June 22, 2018
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Plea agreement reached in Jena Six case

  5 youths agree to no contest plea to misdemeanors and no jail time


            Montgomery, Ala. – Five black youths accused of beating a white high school student in Jena, La., amid racial tension sparked by nooses hung on the high school campus, have pleaded no contest to misdemeanor simple battery charges as part of an agreement to resolve a case that sparked a massive civil rights protest on their behalf, according to the Southern Poverty Law Center (SPLC), which represented one of the students.


            The youths – initially charged with attempted murder for the high school fight – entered their pleas today in the 28th Judicial District Court in Jena. Carwin Jones, Jesse Ray Beard, Robert Bailey Jr., Bryant Purvis and Theo Shaw were facing aggravated second-degree battery charges after the initial attempted murder charges were reduced.


            The youths will face no jail time under the plea agreement but will be on unsupervised probation for seven days. They will each pay a $500 fine and court costs. A confidential agreement has been reached to pay restitution to the victim, Justin Barker, through the settlement of a civil suit filed on his behalf.


            The SPLC represented Beard and coordinated the overall defense strategy for the youths in a case that generated national attention and raised questions of racial prejudice in the justice system.


            “We have contended from the beginning that these young men were improperly charged,” said David Utter, the SPLC attorney representing Beard. “We’re grateful that this case has been resolved, however. This agreement brings resolution to our client, to Justin Barker and the town of Jena.”


            The youths presented a statement in court that did not acknowledge guilt or involvement in the beating of Barker but did acknowledge that District Attorney Reed Walters could present evidence against them, and that a conviction was possible should evidence contrary to the prosecutor’s account not be believed. They, therefore, chose to plead no contest.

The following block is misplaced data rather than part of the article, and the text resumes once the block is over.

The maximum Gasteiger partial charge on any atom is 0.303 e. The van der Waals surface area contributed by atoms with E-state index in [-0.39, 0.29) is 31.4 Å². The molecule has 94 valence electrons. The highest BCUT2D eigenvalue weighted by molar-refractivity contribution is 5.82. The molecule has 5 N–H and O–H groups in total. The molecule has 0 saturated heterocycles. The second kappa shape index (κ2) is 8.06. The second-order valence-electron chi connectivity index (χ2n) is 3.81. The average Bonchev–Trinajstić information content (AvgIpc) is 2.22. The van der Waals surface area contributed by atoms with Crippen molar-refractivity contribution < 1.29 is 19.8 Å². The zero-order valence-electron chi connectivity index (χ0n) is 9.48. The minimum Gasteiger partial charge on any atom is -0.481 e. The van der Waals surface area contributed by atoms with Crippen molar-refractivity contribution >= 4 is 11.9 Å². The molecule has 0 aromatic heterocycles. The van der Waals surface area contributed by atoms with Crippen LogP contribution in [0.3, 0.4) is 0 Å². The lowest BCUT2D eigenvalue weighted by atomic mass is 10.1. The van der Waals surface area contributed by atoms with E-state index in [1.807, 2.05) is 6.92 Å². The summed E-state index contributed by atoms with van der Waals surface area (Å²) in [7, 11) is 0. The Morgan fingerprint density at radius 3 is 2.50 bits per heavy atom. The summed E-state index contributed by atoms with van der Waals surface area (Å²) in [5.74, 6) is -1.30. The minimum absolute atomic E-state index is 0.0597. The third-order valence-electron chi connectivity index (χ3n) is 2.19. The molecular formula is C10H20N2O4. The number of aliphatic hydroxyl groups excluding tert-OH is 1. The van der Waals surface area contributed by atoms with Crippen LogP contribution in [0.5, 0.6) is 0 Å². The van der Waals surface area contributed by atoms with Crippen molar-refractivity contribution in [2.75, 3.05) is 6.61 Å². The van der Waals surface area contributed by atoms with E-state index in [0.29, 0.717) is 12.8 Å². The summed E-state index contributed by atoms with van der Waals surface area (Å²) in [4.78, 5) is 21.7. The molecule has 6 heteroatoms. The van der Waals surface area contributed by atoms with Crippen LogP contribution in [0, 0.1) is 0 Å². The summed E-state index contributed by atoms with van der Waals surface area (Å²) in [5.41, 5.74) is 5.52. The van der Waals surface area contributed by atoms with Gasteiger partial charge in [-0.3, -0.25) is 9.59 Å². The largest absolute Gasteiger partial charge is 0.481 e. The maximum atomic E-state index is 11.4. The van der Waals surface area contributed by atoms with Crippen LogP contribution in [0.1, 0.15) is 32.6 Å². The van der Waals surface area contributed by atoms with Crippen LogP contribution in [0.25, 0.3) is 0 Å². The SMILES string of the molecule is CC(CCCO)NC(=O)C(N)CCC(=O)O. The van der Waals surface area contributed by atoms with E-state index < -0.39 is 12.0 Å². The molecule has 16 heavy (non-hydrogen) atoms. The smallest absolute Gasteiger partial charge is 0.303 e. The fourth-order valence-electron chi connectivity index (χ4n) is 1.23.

“We recognize that the events of the past two and a half years have also caused Justin and his parents tremendous pain and suffering, much of which has gone unrecognized,” according to the prepared statement. “We hope our actions today help to resolve this matter for Justin, Mr. and Mrs. Barker, and all others affected, including the Town of Jena.”


            The plea agreement came after a long bout of litigation by the attorneys to ensure the youths received fair and just treatment. During the case, the attorneys successfully removed Judge J.P. Mauffray Jr. from the case after he referred to the teens as “a violent bunch” and “trouble makers.” Mauffray has since retired.


            The case stems from an alleged attack on Barker by six black students at Jena High School on Dec. 4, 2006. The incident came after a period of racial tension at the school marked by hangman’s nooses being placed in a tree on school grounds.


            Shortly after the attack, sheriff’s deputies arrested the six black students and charged them with aggravated second-degree battery.  Even though Barker was well enough to attend a school function hours later, Walters increased the charges to attempted second-degree murder and conspiracy to commit attempted second-degree murder. One of the young men – Mychal Bell – was transferred to adult court. Bell ultimately pleaded guilty to a second-degree battery charge as a juvenile.


            Outrage over the harsh original charges against the youths, who became known as the Jena Six, resulted in a September 2007 protest where more than 20,000 people from around the country gathered in the streets of Jena, a small central Louisiana town with a population of about 3,000. 


In addition to galvanizing demonstrators, grassroots civil rights organizations such as Color Of Change raised money for the youths’ defense, which led to an adequate defense of the charges. 


“This case was always more than just Jena – the disparity in the treatment of African-American youth in the South and our nation’s criminal and juvenile justice systems, and the importance of a level playing field in our judicial system” Utter said.





The Southern Poverty Law Center, based in MontgomeryAla., is a nonprofit civil rights organization that combats bigotry and discrimination through litigation, education and advocacy. For more information, see www.splcenter.org



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